Deepwater technology: How to simplify and optimize subsea operations with remote digital technologies and data-driven solutions

FOUZI BOUILLOUTA, Baker Hughes November 06, 2023

In the subsea world… 

Fig. 1. Ecosystem Seascape (Baker Hughes)

Subsea operations are inherently complex, due to a wide range of challenging factors including environmental conditions, equipment reliability and personnel safety. This requires operators to possess a comprehensive understanding of the associated risks and navigate numerous processes from a host of stakeholders, Fig. 1. 

The use of robust and reliable digital technologies, interconnecting systems, processes and advanced sensors is crucial. This aids in leveraging data more efficiently, understanding it deeply to manage risks, maintaining uptime and reducing cost. 

Digital enablement through the years. To comprehend today’s digital frontier, we need to recall its origins. Digital enablement began to evolve with data centers in the 1980s. Significant investments and efforts were directed towards data aggregation, and standardization and collaboration took place to leverage value out of data in a very demanding market. 

Fig. 2. A 40-year perspective of digital enablement history in the energy industry (Society of Petroleum Engineering)

At the current rate of growth, the high volume of information acquired has reached the limits of practical application, leading to devaluation of raw data and the point where opportunities will lie in new and better ways to exploit it. The adoption of affordable technology plays a crucial role in addressing this overwhelming complexity and breaking the created silos, Fig. 2. 

The three pillars of simplification. Efforts to simplify and optimize subsea operations center on three key pillars:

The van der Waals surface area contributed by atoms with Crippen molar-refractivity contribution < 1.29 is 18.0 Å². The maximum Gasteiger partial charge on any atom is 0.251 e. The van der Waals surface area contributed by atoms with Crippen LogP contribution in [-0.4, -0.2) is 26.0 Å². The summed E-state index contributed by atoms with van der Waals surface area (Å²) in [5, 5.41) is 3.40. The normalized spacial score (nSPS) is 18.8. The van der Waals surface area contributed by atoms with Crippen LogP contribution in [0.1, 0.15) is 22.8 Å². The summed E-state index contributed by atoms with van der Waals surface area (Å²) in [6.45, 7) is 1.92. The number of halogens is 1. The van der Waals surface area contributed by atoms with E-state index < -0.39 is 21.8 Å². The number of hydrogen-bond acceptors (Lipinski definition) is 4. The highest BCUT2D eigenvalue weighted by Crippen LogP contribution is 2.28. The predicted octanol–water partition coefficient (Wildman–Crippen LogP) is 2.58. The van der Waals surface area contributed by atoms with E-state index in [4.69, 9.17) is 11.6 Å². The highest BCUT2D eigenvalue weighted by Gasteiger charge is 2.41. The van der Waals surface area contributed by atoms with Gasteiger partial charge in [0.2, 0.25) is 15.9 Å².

1. Connectivity: Linking diverse data streams into one cohesive source simplifies access, offering a holistic view of assets and facilitating data-driven decision-making. This is particularly valuable for subsea operations spanning multiple locations and involving various teams and disciplines. 
  2. Visibility: Having insights throughout the operational lifecycle—combined with remote operations and monitoring—paves the way for a fully digitized, real-time overview of subsea infrastructures. 
  3. Operational excellence:  Achieving this involves refining processes, continuously monitoring asset health and using advanced remote communication tools. These steps aim to streamline operations and provide on-site personnel with tools to work more efficiently and reduce emissions.  

More affordable and easier to use. Digital technologies’ affordability has been a game-changer. Ranging from data analytics and AI-driven predictive maintenance to remote monitoring and blockchain for supply chain management, these tools have significantly enhanced operational efficiency and cost-effectiveness. 

The affordability of these solutions has expanded their accessibility to a broader spectrum of companies, irrespective of their size or financial resources. As a result, smaller players in the industry can harness the power of data-driven decision-making, reducing downtime, optimizing production and minimizing environmental impact.  

This democratization of digital tools has not only improved the overall competitiveness of the sector but has also accelerated its journey towards sustainability and resilience in an evolving energy landscape. 

Fig. 3. Companies adopting purely SaaS Solutions from 2018 to 2023 (accelerate agency)

Baker Hughes Subsea Projects and Services utilized a platform that fused next-generation digital tools with traditional offshore operations, enhancing experiences and bolstering relationships with customers and partners, Fig. 3. 

Examples from the field. Several real-world examples illustrate the merits of implementing remote digital technologies in subsea operations. From remote BOP stack inspections to wellhead installation without nonproductive time, the results are remarkable. Cost avoidance, reduced carbon emission and increased operational efficiency and improved communication between the two are all part of the success story.